FROM THE COLLEGES: Northeastern Baptist; Union; Cedarville; Davis College

Today's From the Colleges includes:

Northeastern Baptist College

Union University

Cedarville University

Davis College

Northeastern sees enrollment gain, adds business degree

BENNINGTON, Vt. -- Enrollment of full-time degree-seeking students at Northeastern Baptist College has tripled in its second year of operation.

Timothy Groos, head of NEBC's admissions department, recapped the college's enrollment during a March 9 trustee meeting at the Bennington, Vermont, campus.

NBEC has moved to 22 fulltime students this semester from the seven enrolled full time for the college's fall 2013 semester. Overall enrollment has ranged from 40-45 students. The college also is anticipating more than two dozen dually-enrolled high school students to enter its "early scholars" program in the fall.

On March 12, NEBC hosted Paige Patterson, president of Southwestern Baptist Theological Seminary, for chapel, along with his wife Dorothy, professor of theology in women's studies at the Fort Worth, Texas, campus.

During the trustee sessions, Brian Harmon, vice president/dean of academics, recapped the vote by Vermont's State Board of Education last September to approve NEBC's accreditation on the recommendation of the Vermont Higher Education Council and the Vermont Agency of Education. Harmon also reviewed steps NEBC now is taking toward regional accreditation.

The six-member trustee board approved a recommendation to add a bachelor of science degree in business with three concentrations -- entrepreneurial leadership, nonprofit business management and project management -- beginning in the fall of this year.

The business degree will join NEBC's current programs -- a bachelor of arts in biblical studies, bachelor of arts in music and bachelor of science in Christian counseling -- along with a diploma in Christian ministry. Within the bachelor of arts in biblical studies are five concentrations: church planting/entrepreneurial leadership, pastoral ministries, Christian education, creative writing and interdisciplinary studies. The bachelor of arts in music has three concentrations: voice, keyboarding and guitar.

Ed Wright, vice president/dean of students, reported that NEBC students are actively participating in school activities and in ministry and growing academically and spiritually. A student-led outreach -- "Resurrection Road" -- is slated for Saturday, March 28, involving distribution of food baskets and printed testimonies. The students also have follow-up plans for those who trust Jesus and/or want more information.

David King, vice president of administration, presented the annual report of the external auditor. The Lord has blessed the college's progress, King noted, while citing the need for continued growth in monthly giving as well as significant gifts, the beginnings of an endowment and long-term planned giving.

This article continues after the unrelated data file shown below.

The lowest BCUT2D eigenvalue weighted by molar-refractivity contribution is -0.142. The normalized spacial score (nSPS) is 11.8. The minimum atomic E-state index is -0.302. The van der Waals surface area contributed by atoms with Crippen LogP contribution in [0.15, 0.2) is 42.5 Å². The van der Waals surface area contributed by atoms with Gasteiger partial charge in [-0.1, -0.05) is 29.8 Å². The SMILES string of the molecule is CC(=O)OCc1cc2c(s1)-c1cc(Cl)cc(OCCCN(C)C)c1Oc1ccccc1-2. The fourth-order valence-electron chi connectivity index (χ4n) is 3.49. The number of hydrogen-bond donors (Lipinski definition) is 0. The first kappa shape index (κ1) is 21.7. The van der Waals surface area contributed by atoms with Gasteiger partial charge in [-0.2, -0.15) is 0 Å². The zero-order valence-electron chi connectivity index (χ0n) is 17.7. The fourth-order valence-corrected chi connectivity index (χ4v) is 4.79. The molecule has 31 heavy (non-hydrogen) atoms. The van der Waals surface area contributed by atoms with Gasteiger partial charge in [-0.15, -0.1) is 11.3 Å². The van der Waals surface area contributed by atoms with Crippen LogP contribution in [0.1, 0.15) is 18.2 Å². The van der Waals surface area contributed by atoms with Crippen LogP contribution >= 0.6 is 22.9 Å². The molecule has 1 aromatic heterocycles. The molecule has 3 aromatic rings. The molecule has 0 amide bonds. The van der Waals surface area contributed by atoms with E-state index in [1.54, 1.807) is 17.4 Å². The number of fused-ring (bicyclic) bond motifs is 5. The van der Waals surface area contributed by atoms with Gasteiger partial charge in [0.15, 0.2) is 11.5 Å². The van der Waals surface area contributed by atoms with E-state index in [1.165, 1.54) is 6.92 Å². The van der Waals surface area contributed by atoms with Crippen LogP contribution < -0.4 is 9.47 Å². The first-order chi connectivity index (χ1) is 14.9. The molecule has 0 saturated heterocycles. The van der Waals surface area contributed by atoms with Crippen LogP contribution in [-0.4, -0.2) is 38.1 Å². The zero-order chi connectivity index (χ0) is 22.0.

King reported on remodeling taking place across the campus this spring and coming summer, along with mission teams committed to help with the projects and the need for additional volunteer teams. The need for additional student housing also was noted.

James Mancuso, vice president of library services, presented plans for remodeling and expansion in preparation for the Hogue Library's growing holdings, including a new music collection he anticipates will arrive in August. The expansion also will include the Dr. J. Gordon Henry special collection room, named for the longtime educator, pastor and author now based in Lynchburg, Va.; a business collection room; a book sale room; and an office and study.

Five faculty additions were reported to trustees: Laurie Francis as accreditation specialist and associate professor of Christian education; Andy Lee, associate professor of Hebrew and Old Testament; Michael McDill, professor of church history; Stephen Winiarski, associate professor of Greek and New Testament; and Deb Woodcock as adjunct professor of business.

NEBC currently has six full-time and 15 adjunct professors, projecting a full-time faculty of nine and 17 adjuncts in the fall.

The board voted unanimously to add pastors Doug Echols and Stephen Rummage as trustees, beginning July 1, to expand to seven members, with one current member rotating off the board. Echols is senior pastor of Bethel Baptist Church in Yorktown, Va.; Rummage is senior pastor of Bell Shoals Baptist Church in Brandon, Fla.

Trustee Phil Waldrep, an evangelist based in Decatur, Ala., stated following the meeting, "As a trustee I get to see the growth -- the numerical growth of the school and the academic growth of the students -- happening on an ongoing basis. Best of all, I get to see the spiritual growth of the students and the impact they, along with the staff, are having throughout the area."

Waldrep said he believes "we will see the graduates of Northeastern Baptist College turn the spiritual tide throughout New England in the years to come."

Pattersons at NEBC

On Thursday, March 12, Paige and Dorothy Patterson spent the day with Northeastern Baptist's students, faculty and staff. Paige Patterson, preaching from Psalm 1 in chapel, encouraged the students not only to believe in the inerrancy and infallibility of the Bible, but to meditate on the Word of God day and night until it shapes their thinking and actions.

After chapel and lunch, the Pattersons participated in a question-and-answer period with the NEBC executive team, followed by a tour of the main campus and the library.

On Thursday evening, Patterson was a guest lecturer in NEBC President Mark Ballard's class studying the Apocalypse, in which students are utilizing Patterson's Revelation commentary from the New American Commentary series. Patterson presented an exposition of chapter 12 and then answered questions from the class.

"For the opportunity to speak at Northeastern Baptist College today, I am profoundly grateful to President Mark Ballard," Patterson said of the campus visit. "I have always delighted in those rare interventions of God that simply defy human explanation. NEBC is a sterling exhibit of such a moment.

"If I were a student desiring to expand my understanding of life, make a difference in the lives of others and have more fun and adventure than a trapeze experience in a circus, I would enroll in NEBC tomorrow," Patterson said in a news release from the college. "This is simply one of the most significant developments in America in this century. May God bless NEBC."

Northeastern Baptist College, on the Web at, operates in partnership with the Baptist Convention of New England and the Green Mountain Baptist Association in Vermont.

The college shares a former Ramada Inn and Conference Center with an elementary and secondary Christian school. NEBC uses the third and fourth floors of the building while Grace Christian School is housed on the first two floors. The college's Hogue Library is in a separate building, and a former motel has been purchased and is serving as student housing.